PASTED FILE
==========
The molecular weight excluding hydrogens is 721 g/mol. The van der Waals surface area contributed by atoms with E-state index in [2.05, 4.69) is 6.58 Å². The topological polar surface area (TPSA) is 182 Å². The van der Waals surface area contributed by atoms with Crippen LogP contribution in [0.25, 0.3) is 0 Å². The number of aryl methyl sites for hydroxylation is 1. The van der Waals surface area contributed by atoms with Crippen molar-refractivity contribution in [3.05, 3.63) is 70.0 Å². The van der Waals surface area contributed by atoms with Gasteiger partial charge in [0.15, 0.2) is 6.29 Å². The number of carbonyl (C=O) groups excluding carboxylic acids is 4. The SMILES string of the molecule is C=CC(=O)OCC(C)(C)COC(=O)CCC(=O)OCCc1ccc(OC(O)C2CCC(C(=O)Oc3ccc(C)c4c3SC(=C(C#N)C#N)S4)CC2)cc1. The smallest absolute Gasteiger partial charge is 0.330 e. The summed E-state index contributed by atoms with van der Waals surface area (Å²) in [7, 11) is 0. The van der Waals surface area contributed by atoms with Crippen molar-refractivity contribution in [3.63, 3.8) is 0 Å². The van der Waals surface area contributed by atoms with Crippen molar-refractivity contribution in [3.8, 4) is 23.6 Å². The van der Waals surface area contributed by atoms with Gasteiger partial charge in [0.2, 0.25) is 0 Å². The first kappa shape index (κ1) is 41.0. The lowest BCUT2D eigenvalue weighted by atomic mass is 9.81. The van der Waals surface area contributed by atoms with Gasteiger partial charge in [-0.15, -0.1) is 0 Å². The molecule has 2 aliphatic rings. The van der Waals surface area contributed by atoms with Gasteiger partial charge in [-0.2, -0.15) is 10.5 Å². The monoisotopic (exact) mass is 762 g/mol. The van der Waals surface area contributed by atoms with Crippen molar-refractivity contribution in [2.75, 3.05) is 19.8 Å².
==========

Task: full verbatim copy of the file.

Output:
The molecular weight excluding hydrogens is 721 g/mol. The van der Waals surface area contributed by atoms with E-state index in [2.05, 4.69) is 6.58 Å². The topological polar surface area (TPSA) is 182 Å². The van der Waals surface area contributed by atoms with Crippen LogP contribution in [0.25, 0.3) is 0 Å². The number of aryl methyl sites for hydroxylation is 1. The van der Waals surface area contributed by atoms with Crippen molar-refractivity contribution in [3.05, 3.63) is 70.0 Å². The van der Waals surface area contributed by atoms with Gasteiger partial charge in [0.15, 0.2) is 6.29 Å². The number of carbonyl (C=O) groups excluding carboxylic acids is 4. The SMILES string of the molecule is C=CC(=O)OCC(C)(C)COC(=O)CCC(=O)OCCc1ccc(OC(O)C2CCC(C(=O)Oc3ccc(C)c4c3SC(=C(C#N)C#N)S4)CC2)cc1. The smallest absolute Gasteiger partial charge is 0.330 e. The summed E-state index contributed by atoms with van der Waals surface area (Å²) in [7, 11) is 0. The van der Waals surface area contributed by atoms with Crippen molar-refractivity contribution in [3.63, 3.8) is 0 Å². The van der Waals surface area contributed by atoms with Crippen molar-refractivity contribution in [3.8, 4) is 23.6 Å². The van der Waals surface area contributed by atoms with Gasteiger partial charge in [0.2, 0.25) is 0 Å². The first kappa shape index (κ1) is 41.0. The lowest BCUT2D eigenvalue weighted by atomic mass is 9.81. The van der Waals surface area contributed by atoms with Gasteiger partial charge in [-0.15, -0.1) is 0 Å². The molecule has 2 aliphatic rings. The van der Waals surface area contributed by atoms with Gasteiger partial charge in [-0.2, -0.15) is 10.5 Å². The monoisotopic (exact) mass is 762 g/mol. The van der Waals surface area contributed by atoms with Crippen molar-refractivity contribution in [2.75, 3.05) is 19.8 Å².